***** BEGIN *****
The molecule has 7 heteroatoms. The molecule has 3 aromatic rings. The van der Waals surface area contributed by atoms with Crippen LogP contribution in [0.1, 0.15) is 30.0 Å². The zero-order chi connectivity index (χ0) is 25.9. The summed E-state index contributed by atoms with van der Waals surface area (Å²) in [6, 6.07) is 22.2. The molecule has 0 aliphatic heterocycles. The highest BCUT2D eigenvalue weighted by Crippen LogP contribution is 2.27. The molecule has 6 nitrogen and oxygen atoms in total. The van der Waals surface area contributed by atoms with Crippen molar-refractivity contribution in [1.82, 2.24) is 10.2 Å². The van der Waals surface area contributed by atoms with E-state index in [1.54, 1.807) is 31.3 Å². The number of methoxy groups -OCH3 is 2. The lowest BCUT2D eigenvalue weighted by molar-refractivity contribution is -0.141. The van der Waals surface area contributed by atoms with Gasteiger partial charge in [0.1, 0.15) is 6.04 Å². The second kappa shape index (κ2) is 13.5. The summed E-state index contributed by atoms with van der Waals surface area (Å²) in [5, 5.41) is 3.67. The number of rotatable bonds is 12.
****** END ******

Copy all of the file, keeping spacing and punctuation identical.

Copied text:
The molecule has 7 heteroatoms. The molecule has 3 aromatic rings. The van der Waals surface area contributed by atoms with Crippen LogP contribution in [0.1, 0.15) is 30.0 Å². The zero-order chi connectivity index (χ0) is 25.9. The summed E-state index contributed by atoms with van der Waals surface area (Å²) in [6, 6.07) is 22.2. The molecule has 0 aliphatic heterocycles. The highest BCUT2D eigenvalue weighted by Crippen LogP contribution is 2.27. The molecule has 6 nitrogen and oxygen atoms in total. The van der Waals surface area contributed by atoms with Crippen molar-refractivity contribution in [1.82, 2.24) is 10.2 Å². The van der Waals surface area contributed by atoms with E-state index in [1.54, 1.807) is 31.3 Å². The number of methoxy groups -OCH3 is 2. The lowest BCUT2D eigenvalue weighted by molar-refractivity contribution is -0.141. The van der Waals surface area contributed by atoms with Gasteiger partial charge in [0.1, 0.15) is 6.04 Å². The second kappa shape index (κ2) is 13.5. The summed E-state index contributed by atoms with van der Waals surface area (Å²) in [5, 5.41) is 3.67. The number of rotatable bonds is 12.